Making it Memorable: Increasing retention on firefighter training

New approaches, focusing on emotions, recent events and adding a social element can increase retention of firefighter training


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Firefighter training and education is one of the most important tools to enhance firefighter safety and avoid injury or line of duty deaths, but only if the firefighters have the ability to recall their training under stress, exhaustion and distraction. Research shows as much as 80 percent of training material can be forgotten just one week after training; after one month, less than 10 percent of the learned subject is retained.

According to firefighter training specialist Jordon Petersen, the key to enhancing knowledge retention is to adopt research-based educational techniques while making training more enjoyable and relatable. Petersen will be sharing his strategies with attendees at the International Association of Fire Chief's Fire-Rescue International conference.

Firefighter training and education is one of the most important tools to enhance firefighter safety and avoid injury or line of duty deaths, but only if the firefighters have the ability to recall their training under stress, exhaustion and distraction. (U.S. Air Force photo by Airman 1st Class Rose Gudex)
Firefighter training and education is one of the most important tools to enhance firefighter safety and avoid injury or line of duty deaths, but only if the firefighters have the ability to recall their training under stress, exhaustion and distraction. (U.S. Air Force photo by Airman 1st Class Rose Gudex)

Petersen serves as a battalion chief with the Murray City (Utah) Fire Department, and as program manager for the Utah Fire and Rescue Academy. He has served as a firefighter, paramedic, captain, USAR Rescue Squad boss, hazmat specialist and training specialist. His classes combine the intricacies of fire service culture and the often misunderstood dynamics of mental health and firefighter education.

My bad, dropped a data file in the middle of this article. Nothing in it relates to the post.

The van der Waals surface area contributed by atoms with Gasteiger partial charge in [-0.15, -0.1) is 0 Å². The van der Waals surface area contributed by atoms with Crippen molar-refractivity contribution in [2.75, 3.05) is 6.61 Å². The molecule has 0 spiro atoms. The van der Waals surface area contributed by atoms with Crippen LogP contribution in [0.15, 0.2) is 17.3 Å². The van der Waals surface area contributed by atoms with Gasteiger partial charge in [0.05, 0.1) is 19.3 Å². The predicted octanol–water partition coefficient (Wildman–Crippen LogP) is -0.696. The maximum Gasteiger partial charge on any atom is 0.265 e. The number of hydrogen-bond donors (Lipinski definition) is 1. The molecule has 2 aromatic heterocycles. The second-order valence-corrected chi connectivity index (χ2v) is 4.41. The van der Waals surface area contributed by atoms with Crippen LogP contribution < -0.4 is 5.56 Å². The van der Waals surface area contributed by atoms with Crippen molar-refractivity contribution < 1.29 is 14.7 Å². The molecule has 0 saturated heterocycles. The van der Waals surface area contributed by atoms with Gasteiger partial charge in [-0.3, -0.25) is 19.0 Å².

Peterson is an FRI veteran, having presented in the past on health and wellness topics. His session, “Making it Memorable: Increasing Retention on Firefighter Training,” will be part of the Officer Development Program at this year’s event.

Research-based firefighter training techniques

Petersen noted one of the challenges in firefighter training is it can often be sporadic in nature. “We say, ‘let’s get together at 10:00 and learn this or that,’” he said. The approach that fire departments have taken towards firefighter training for the past 20 or 30 years deserves an update. “Education has come so far – whether it’s early education or adult education – so many new techniques are being used to enhance retention,” he noted. Progressive, research-based best practices can be studied and applied to the fire service to increase training retention.

One of the techniques Petersen will cover couples experiences and emotions with learning. “We recognize that one of the best times for an individual to learn is after an incident has occurred,” he explained.  So after his department experiences a fire within their jurisdiction, they examine the event, looking at the tactics that were in place and how they could have been improved.

“What we do in that moment is we take something that is a lived experience, something that people are strongly attached to, and then we put education upon that and the people naturally remember it really well because we couple it with that experience,” he added.

Making training enjoyable also increases retention, said Petersen, who encourages trainers to look at different platforms, like YouTube, which can make tactics come alive for firefighters. “We make certain that our training is not just something we do because we have to, but we structure it well,” he said. Adding a competitive or social component can add to the experience and the retention.

Keeping today’s firefighters at the forefront of response readiness

Retention is crucial in firefighter training, when lives are on the line, especially given the evolving role of today’s firefighter. “A firefighter isn’t just a firefighter anymore,” Petersen said. “We specialize in medical services, we specialize in hazmat, even terrorism response. We’ve taken on so many duties, that to be able to retain the information that we originally had is so important, because we rarely have the opportunity to go back and relearn things like we used to when we were just firefighters.”

Petersen told FireRescue1 his hope is that attendees will be able to look at their training programs and how they approach training, and apply very simple tactics to improve them 10-fold after attending his session. "The IACF’s Fire Rescue International conference has long been a source for some of the most progressive and innovative approaches to enhancing service and safety,” he noted. “This course keeps with that tradition by presenting best-practice educational approaches to learning and development designed to keep our firefighters at the forefront of response readiness."

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